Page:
I love all my characters, but she is my favourite. The experiences I write for her are very different to my experiences, but we share the same outlook and both try and make the best of everything.
How do you manage to fit writing into your schedule?
Between the occasional flesh eating disease and trying to stop my horrible dingo-dog hybird from destroying the house, you mean? Being chronically ill I have to fight for every coherent second. Sometimes being sick wins and I spend the day watching back to back horror films and hoping someone will show up and feed me, because I can’t stand up long enough to cook.
However most excuses people have for not writing (including mine) are bollocks. My hands were one of the worst affected places when my Steven Johnson’s was in its acute stage. I wrote a novel with no skin on my fingers. I was pounding away on a keyboard slick with paraffin with raw flesh and you’re telling me you can’t write 500 words in your lunch break? You can’t give up a few TV shows and write in the evening? You can’t get up a half hour earlier? No? Catch public transport to work and write on the train then.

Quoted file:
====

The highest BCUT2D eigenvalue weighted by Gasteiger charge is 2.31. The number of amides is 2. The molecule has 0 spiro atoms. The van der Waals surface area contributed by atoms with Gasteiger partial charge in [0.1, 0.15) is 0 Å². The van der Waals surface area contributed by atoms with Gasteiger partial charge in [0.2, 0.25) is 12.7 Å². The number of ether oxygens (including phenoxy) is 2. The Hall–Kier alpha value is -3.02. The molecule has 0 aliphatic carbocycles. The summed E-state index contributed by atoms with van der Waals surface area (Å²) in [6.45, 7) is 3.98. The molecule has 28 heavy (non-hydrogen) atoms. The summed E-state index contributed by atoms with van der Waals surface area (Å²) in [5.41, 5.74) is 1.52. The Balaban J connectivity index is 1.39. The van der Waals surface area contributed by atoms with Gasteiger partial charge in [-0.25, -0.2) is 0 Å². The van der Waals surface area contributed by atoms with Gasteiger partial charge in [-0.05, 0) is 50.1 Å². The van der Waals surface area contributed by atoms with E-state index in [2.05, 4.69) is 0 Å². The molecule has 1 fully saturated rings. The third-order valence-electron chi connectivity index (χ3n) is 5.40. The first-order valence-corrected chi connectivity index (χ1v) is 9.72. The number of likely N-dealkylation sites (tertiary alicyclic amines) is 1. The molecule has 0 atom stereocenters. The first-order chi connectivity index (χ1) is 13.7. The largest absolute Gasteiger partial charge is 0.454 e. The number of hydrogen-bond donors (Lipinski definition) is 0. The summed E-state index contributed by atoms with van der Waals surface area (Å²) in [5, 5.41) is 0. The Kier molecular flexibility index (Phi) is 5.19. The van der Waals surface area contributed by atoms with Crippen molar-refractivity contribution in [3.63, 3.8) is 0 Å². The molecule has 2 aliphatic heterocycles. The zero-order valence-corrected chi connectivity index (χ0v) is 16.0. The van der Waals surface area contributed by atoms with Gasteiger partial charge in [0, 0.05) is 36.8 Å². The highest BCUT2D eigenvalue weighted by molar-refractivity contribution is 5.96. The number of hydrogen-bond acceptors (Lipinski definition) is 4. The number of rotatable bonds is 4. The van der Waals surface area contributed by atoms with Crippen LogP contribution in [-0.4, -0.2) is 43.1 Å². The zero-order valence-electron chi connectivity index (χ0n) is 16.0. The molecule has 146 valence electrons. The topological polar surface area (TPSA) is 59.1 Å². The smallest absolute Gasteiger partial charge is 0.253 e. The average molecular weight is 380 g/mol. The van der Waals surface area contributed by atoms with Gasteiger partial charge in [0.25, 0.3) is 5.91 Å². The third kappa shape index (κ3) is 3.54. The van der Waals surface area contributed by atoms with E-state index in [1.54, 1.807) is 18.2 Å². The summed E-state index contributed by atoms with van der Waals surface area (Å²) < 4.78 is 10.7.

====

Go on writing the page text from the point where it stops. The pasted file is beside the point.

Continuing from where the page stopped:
Writing is my schedule. I treat it like a full time job or a home business. At the very least you have to take it seriously, because if you don’t, no one will.
I assume it was passing through the birth canal. To say I was precocious is somewhat of an understatement. By 12 months I was putting on my own cloth and safety pin diapers. I wasn’t toilet trained, but goddamnit, I was going to dress myself.
Shortly after that I started telling stories. That’s a nice way of putting it. Really, I was just a spectacularly accomplished liar. I would approach strangers and make up outlandish stories which people would inevitably believe because then they’d come up to my mother and ask if they could help her with the injured kangaroo she had in the back seat of the car.
I also use to sell things to people, like handfuls of sand, rocks or leaves and was always showing up with pockets of change I’d conned out of baffled passersby.
I recorded my first oral stories on a cassette player around four. I finished my first written story at age six. But in truth I probably started making up crazy nonsense somewhere around two and a half. I just keep doing it, every day, and hope people keep buying rocks off me.
In your opinion how important are writer’s groups to you, pros and cons etc?